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Inflation is cooling thanks to gas prices, but many things still cost a lot more

A driver pumps gas at a Gulf gas station in Lynnfield, Mass., on July 19. Gasoline prices are dropping, which is helping bring down inflation. But the cost of many other things are still climbing.
Joseph Prezioso
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AFP via Getty Images
A driver pumps gas at a Gulf gas station in Lynnfield, Mass., on July 19. Gasoline prices are dropping, which is helping bring down inflation. But the cost of many other things are still climbing.

Updated August 10, 2022 at 8:39 AM ET

When it comes to inflation, the good news is that gas prices are dropping. The bad news is that other costs continue to climb faster than wages, and that's putting a strain on many family budgets across the country.

The Labor Department reported Wednesday that consumer prices in July were 8.5% higher than a year ago. The annual inflation rate was slightly lower than the 9.1% figure recorded in June.

A big reason for the decline is that gasoline prices have fallen sharply in recent weeks.

AAA said the average price of gasoline nationwide on Wednesday was $4.01 per gallon, still higher than last year, but well below the record high of $5.01 on June 14.

While that's some relief, Americans are still feeling squeezed by higher prices for other goods and services.

"Sure, that's better than $5," says Spencer Sutton of Newport, Pa., of the latest gasoline prices. "But compared to what we were paying before everything started with the war in Ukraine, it's still a high cost."

Sutton also worries about the high cost of groceries and especially housing. To save on expenses while his wife finishes nursing school, the couple moved in with his mother.

"As a 30-year-old millennial, I did not think I would still be living with my mom, with my brother and my wife," Sutton says. "It's certainly not the most ideal arrangement, but with what's going on in today's day and age, you have to do what you have to do."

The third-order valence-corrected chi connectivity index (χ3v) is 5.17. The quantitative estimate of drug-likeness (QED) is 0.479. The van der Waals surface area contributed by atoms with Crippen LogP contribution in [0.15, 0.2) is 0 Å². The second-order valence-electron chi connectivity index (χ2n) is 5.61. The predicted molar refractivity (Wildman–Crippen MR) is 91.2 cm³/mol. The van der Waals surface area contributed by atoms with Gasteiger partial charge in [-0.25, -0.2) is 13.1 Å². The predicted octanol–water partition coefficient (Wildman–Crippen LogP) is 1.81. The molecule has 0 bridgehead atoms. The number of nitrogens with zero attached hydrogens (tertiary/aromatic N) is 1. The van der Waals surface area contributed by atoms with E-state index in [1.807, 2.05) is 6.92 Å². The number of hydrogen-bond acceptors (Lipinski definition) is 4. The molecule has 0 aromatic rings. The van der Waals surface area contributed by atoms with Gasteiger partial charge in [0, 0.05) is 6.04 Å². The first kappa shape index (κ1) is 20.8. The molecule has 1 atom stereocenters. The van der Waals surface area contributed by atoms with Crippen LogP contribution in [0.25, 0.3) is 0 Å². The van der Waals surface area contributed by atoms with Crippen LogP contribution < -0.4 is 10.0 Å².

Why you should pay attention to core inflation

Housing costs — up 5.7% from a year ago — are a growing factor behind inflation. Rising rents and home prices are reflected only gradually in the Labor Department data, and those costs tend to be more persistent than volatile food and energy prices.

"That's moving in the wrong direction for the Federal Reserve," says Diane Swonk, chief economist for KPMG. "We do see some things coming down in price out there and that's great. But the other shoe to drop is the core inflation number."

Penelope Valdespino switched this year from a retail job to a higher-paying post with the school district in San Antonio, Texas. Her larger paycheck is rapidly gobbled up, though, by high inflation.

"I finally moved over to a different job where yes, I'm going to be getting paid $3 or $4 more an hour," she says. "That's awesome, but to catch up and keep everything in order is still a challenge in this climate right now."

Valdespino welcomes the drop in gasoline prices, but says she's still careful to limit unnecessary car trips. And she's watching her pennies at the grocery store, where prices have jumped 13.1% from a year ago.

"We're being really careful in how much meat we buy," she says.